David Robinson

1/27/14

In these slides, we show blocks of R code, which are immediately followed by their output:

```
print("hello world")
```

```
[1] "hello world"
```

The gray box shows the original R code, which you can copy and paste into your own R console to try yourself. The white box shows the code's output: you can compare it to your own results (or just trust us that that's the output).

You store a value in a variable using the `=`

operator:

```
x = 42
```

This gives the variable `a`

a value of `42`

. You can show the value of `a`

with:

```
print(x)
```

```
[1] 42
```

You can also assign a variable with `<-`

: this is equivalent.

```
x <- 42
```

Variable names consist of letters, digits, periods and underscores (`_`

), and cannot start with a digit. Convention is to use periods as spaces.

Legal variable names include:

- my.variable
- my_variable

Illegal names include:

- my-variable
- dave's.variable
- 2ndvariable

You can perform mathematical operations using `+`

, `-`

, `*`

, and `/`

:

```
x = 6 + 4
print(x)
```

```
[1] 10
```

```
x / 2
```

```
[1] 5
```

```
y = 4
x / y
```

```
[1] 2.5
```

You can use exponentiation with `^`

, or calculate the natural log:

```
x^2
```

```
[1] 100
```

```
y^3
```

```
[1] 64
```

```
log(x)
```

```
[1] 2.303
```

- What is the difference between
`<-`

and`=`

?- In 99% of cases, they act exactly the same, so it's personal preference. See here to see a description of the rare cases where they differ.

- When do you need
`print(x)`

to display a variable, and when`x`

?- When working in the R interactive terminal, the result of each line are displayed after being evaluated-
`print`

is unnecessary. When you*source*a .R file, you need`print(x)`

in the line or it won't display.

- When working in the R interactive terminal, the result of each line are displayed after being evaluated-

- Why is there a
`[1]`

before each result?- You'll find out in the next section!

You may have noticed the `[1]`

at the start of each result. That's because all numbers in R are actually represented as *vectors* of length 1. The `[1]`

is there to indicate rows of results.

For example, you can use `:`

to create a long vector of consecutive integers:

```
1:60
```

```
[1] 1 2 3 4 5 6 7 8 9 10 11 12 13 14 15 16 17
[18] 18 19 20 21 22 23 24 25 26 27 28 29 30 31 32 33 34
[35] 35 36 37 38 39 40 41 42 43 44 45 46 47 48 49 50 51
[52] 52 53 54 55 56 57 58 59 60
```

The `[1]`

, `[18]`

… `[52]`

at the start of each row helps keep track of the position within the vector.

You can also create vectors yourself using `c`

:

```
v1 = c(1, 2, 5, 7)
v2 = c(8, 6, 3, 2)
```

You can also use `c`

to combine existing vectors together:

```
v3 = c(v1, v2)
print(v3)
```

```
[1] 1 2 5 7 8 6 3 2
```

Use square brackets to retrieve a value from a vector, or multiple values:

```
v3
```

```
[1] 1 2 5 7 8 6 3 2
```

```
v3[4]
```

```
[1] 7
```

```
v3[4:7]
```

```
[1] 7 8 6 3
```

Mathematical operations on a vector apply to all elements:

```
v1 = c(1, 2, 5, 7)
v1 + 2
```

```
[1] 3 4 7 9
```

```
v1 / 2
```

```
[1] 0.5 1.0 2.5 3.5
```

```
sin(v1)
```

```
[1] 0.8415 0.9093 -0.9589 0.6570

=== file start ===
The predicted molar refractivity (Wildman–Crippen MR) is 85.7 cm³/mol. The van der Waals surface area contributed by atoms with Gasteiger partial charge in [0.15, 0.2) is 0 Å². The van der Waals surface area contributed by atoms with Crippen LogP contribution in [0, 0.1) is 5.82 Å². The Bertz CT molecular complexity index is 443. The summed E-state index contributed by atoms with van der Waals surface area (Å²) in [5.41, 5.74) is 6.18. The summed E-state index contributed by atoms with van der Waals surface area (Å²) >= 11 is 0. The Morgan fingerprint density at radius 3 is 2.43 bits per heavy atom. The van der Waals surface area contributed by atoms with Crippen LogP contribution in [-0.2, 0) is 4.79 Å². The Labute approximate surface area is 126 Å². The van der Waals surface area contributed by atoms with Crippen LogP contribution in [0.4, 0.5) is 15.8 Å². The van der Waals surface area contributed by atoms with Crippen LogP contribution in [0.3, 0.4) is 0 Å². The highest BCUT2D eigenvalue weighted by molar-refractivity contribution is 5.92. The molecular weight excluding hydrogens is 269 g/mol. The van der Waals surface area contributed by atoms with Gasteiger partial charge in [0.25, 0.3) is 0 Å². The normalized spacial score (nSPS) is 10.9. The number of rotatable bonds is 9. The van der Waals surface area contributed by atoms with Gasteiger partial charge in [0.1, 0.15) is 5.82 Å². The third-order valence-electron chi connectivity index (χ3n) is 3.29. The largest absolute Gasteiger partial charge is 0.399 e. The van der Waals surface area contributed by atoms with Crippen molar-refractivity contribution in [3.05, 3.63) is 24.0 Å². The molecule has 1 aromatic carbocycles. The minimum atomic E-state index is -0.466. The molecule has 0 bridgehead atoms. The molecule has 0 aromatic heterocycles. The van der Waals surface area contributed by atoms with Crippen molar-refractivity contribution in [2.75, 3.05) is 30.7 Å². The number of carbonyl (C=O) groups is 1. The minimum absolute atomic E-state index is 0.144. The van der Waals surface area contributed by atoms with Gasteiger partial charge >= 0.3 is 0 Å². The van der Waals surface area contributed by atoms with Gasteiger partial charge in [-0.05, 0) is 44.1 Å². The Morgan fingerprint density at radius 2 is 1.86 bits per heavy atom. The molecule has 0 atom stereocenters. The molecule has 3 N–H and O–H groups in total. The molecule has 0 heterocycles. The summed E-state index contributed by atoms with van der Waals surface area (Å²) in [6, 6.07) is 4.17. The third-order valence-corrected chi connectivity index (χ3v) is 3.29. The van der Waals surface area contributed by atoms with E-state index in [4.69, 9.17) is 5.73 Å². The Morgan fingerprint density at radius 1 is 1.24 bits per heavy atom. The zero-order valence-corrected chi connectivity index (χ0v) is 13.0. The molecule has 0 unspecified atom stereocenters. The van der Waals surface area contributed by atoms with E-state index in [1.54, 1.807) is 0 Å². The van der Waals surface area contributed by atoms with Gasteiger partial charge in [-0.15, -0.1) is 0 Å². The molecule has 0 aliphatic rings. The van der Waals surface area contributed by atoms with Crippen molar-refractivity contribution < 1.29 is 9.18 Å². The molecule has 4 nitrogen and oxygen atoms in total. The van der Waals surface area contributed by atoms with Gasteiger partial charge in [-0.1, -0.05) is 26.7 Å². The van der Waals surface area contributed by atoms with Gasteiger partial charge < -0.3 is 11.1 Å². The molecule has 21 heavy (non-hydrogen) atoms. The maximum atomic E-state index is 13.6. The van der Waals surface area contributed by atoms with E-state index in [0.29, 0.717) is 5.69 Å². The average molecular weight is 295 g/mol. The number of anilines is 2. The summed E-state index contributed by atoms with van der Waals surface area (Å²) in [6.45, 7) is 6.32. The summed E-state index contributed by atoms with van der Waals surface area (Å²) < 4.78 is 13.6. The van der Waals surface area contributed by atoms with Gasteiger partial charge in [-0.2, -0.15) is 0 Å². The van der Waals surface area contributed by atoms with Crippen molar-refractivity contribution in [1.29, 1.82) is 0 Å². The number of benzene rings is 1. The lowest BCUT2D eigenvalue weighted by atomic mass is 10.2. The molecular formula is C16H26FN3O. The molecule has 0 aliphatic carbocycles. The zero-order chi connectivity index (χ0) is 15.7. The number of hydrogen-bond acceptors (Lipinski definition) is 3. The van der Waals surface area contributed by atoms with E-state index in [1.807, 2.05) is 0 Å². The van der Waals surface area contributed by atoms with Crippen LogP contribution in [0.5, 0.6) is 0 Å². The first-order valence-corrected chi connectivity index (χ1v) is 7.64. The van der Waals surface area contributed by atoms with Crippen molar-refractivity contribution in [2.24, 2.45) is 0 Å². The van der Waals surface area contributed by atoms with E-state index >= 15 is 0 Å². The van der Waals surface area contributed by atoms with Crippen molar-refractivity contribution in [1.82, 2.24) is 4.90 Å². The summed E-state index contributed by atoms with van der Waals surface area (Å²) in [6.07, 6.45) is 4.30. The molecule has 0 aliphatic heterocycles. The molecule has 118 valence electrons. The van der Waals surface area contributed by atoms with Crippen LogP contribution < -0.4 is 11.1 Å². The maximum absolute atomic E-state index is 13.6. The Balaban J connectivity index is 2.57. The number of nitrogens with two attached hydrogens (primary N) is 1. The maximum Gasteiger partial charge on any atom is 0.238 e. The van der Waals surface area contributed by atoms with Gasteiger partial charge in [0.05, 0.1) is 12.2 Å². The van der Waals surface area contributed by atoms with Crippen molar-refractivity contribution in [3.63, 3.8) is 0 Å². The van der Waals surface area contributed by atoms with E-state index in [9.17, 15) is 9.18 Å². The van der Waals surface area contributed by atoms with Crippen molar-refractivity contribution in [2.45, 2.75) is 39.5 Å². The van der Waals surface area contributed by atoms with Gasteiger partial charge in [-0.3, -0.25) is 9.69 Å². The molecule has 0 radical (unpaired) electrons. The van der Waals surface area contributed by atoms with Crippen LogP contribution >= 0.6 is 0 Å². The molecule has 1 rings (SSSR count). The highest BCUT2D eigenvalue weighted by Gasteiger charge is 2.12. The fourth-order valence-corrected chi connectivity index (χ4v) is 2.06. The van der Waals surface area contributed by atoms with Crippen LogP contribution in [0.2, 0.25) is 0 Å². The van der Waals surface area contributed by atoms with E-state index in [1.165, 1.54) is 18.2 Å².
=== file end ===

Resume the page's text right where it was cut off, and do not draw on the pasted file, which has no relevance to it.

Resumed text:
```

Similarly, you can perform operations between two vectors:

```
v1
```

```
[1] 1 2 5 7
```

```
v2 = c(8, 6, 3, 2)
v1 + v2
```

```
[1] 9 8 8 9
```

```
v1 / v2
```

```
[1] 0.1250 0.3333 1.6667 3.5000
```

You can also easily summarize a vector by calculating the sum, mean, or length:

```
sum(v3)
```

```
[1] 34
```

```
mean(v3)
```

```
[1] 4.25
```

```
length(v3)
```

```
[1] 8
```

Not all values you could want to store in R are numeric. You could store:

- subject names
- gene sequences
- text for analysis

We represent these as a series of characters (letters, digits, punctuation, etc).

Character vectors are surrounded by either single or double quotation marks.

```
chv = "hello"
chv2 = 'hi'
chv3 = c("hello", "world")
```

Like numeric values, they are always vectors, though sometimes they are of length 1.

Matrices are like two-dimensional vectors, organizing values into rows and columns:

```
m = matrix(1:9, ncol=3)
m
```

```
[,1] [,2] [,3]
[1,] 1 4 7
[2,] 2 5 8
[3,] 3 6 9
```

You can get the number of rows, the number of columns, or both:

```
NROW(m)
```

```
[1] 3
```

```
NCOL(m)
```

```
[1] 3
```

```
dim(m)
```

```
[1] 3 3
```

To extract one value from a matrix, use the structure `matrix[`

**row**`,`

**column**`]`

.

```
m
```

```
[,1] [,2] [,3]
[1,] 1 4 7
[2,] 2 5 8
[3,] 3 6 9
```

```
m[1, 3]
```

```
[1] 7
```

Leaving the “row” spot or the “column” spot empty will extract, respectively, an entire column or an entire row.

```
m[1, ]
```

```
[1] 1 4 7
```

```
m[, 2]
```

```
[1] 4 5 6
```

You can add or multiply a single value by a matrix:

```
m + 3
```

```
[,1] [,2] [,3]
[1,] 4 7 10
[2,] 5 8 11
[3,] 6 9 12
```

```
m * 2
```

```
[,1] [,2] [,3]
[1,] 2 8 14
[2,] 4 10 16
[3,] 6 12 18
```

Use the `t`

function to transpose a matrix:

```
t(m)
```

```
[,1] [,2] [,3]
[1,] 1 2 3
[2,] 4 5 6
[3,] 7 8 9
```

Use `diag`

to extract the diagonal:

```
diag(m)
```

```
[1] 1 5 9
```

You can also perform traditional matrix multiplication with the `%*%`

operator

```
m2 = matrix(21:32, nrow=3)
m %*% m2
```

```
[,1] [,2] [,3] [,4]
[1,] 270 306 342 378
[2,] 336 381 426 471
[3,] 402 456 510 564
```

Another type of variable is a logical value: `TRUE`

or `FALSE`

. Like numbers, logical values are always stored in vectors (sometimes of length 1).